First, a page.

yellow garden spider toronto

Toronto has an unofficial spider and it looks downright terrifying

It may be the dead of winter, but the eggs of a terrifying-looking creature are lurking in a frozen-over garden near you, ready to hatch into swarms of venomous arachnids when the spring thaw arrives in a few months.

According to a guide on spiders in Toronto published by the city, our unofficial spider may have a menacing appearance, and it also may be a highly-evolved killing machine, but the Yellow garden spider is nothing humans need to worry about.

Also known as Argiope aurantia, these brightly-coloured, massive spiders can be found all over southern Canada, including Toronto, commonly found lurking in orb-shaped webs in green, sunny areas among shrubs, flowers, and tall plants.

Their size of up to 28 mm in length (females are much larger than males) combined with iridescent black bodies and bright yellow markings might send some into an arachnophobic panic, but despite their intimidating appearance, they pose no danger to humans.

In fact, they're even pretty helpful, feeding on garden pests that they trap in massive webs that can span up to 60 centimetres in diameter.

That doesn't mean they aren't near-perfect predators, though, striking fatal blows to other insects by injecting venom with their fangs, or trapping potentially harmful insects like wasps in silk before delivering the coup de grâce bite, then vomiting an enzyme that liquefies its meal. Truly terrifying stuff.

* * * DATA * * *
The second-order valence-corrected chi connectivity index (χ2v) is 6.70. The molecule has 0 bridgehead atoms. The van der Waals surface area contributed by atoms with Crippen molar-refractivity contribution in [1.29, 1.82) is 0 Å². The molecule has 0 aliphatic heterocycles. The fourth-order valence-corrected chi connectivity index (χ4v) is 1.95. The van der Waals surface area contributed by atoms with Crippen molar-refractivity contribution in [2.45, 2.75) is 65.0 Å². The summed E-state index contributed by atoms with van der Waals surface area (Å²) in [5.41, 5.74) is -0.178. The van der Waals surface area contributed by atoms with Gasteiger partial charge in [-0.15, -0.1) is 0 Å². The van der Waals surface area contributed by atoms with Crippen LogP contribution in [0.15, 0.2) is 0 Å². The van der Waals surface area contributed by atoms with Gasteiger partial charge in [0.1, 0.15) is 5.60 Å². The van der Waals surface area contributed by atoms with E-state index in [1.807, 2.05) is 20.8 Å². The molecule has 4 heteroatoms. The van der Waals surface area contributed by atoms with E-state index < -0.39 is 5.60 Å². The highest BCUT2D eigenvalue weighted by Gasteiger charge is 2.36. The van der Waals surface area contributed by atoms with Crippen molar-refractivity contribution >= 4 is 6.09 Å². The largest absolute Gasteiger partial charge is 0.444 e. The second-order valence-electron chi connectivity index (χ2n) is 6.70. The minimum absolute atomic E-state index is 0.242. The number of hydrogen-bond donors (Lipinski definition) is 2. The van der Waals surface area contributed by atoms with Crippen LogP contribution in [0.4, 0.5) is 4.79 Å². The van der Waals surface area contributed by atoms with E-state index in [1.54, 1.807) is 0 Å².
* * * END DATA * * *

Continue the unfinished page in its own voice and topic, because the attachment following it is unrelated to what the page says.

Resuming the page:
You can usually distinguish their webs from other spiders pretty easily, either through their orb shape, their stabilimentum — a zig-zag silk pattern running across the centre of the web — or most likely the massive upside-down spider lurking in the centre.

And it's pretty much always a female you'll see, as the much smaller males typically become a meal for their larger counterparts in a grim conclusion to their alien mating ritual that occurs once a year.

The females may seem like the lucky ones, but they too die off when winter arrives, leaving their next generation of creepy-crawlies protected in layers of silk and wrapped in a ball to emerge as spiderlings in the spring.

Lead photo by gamagapix

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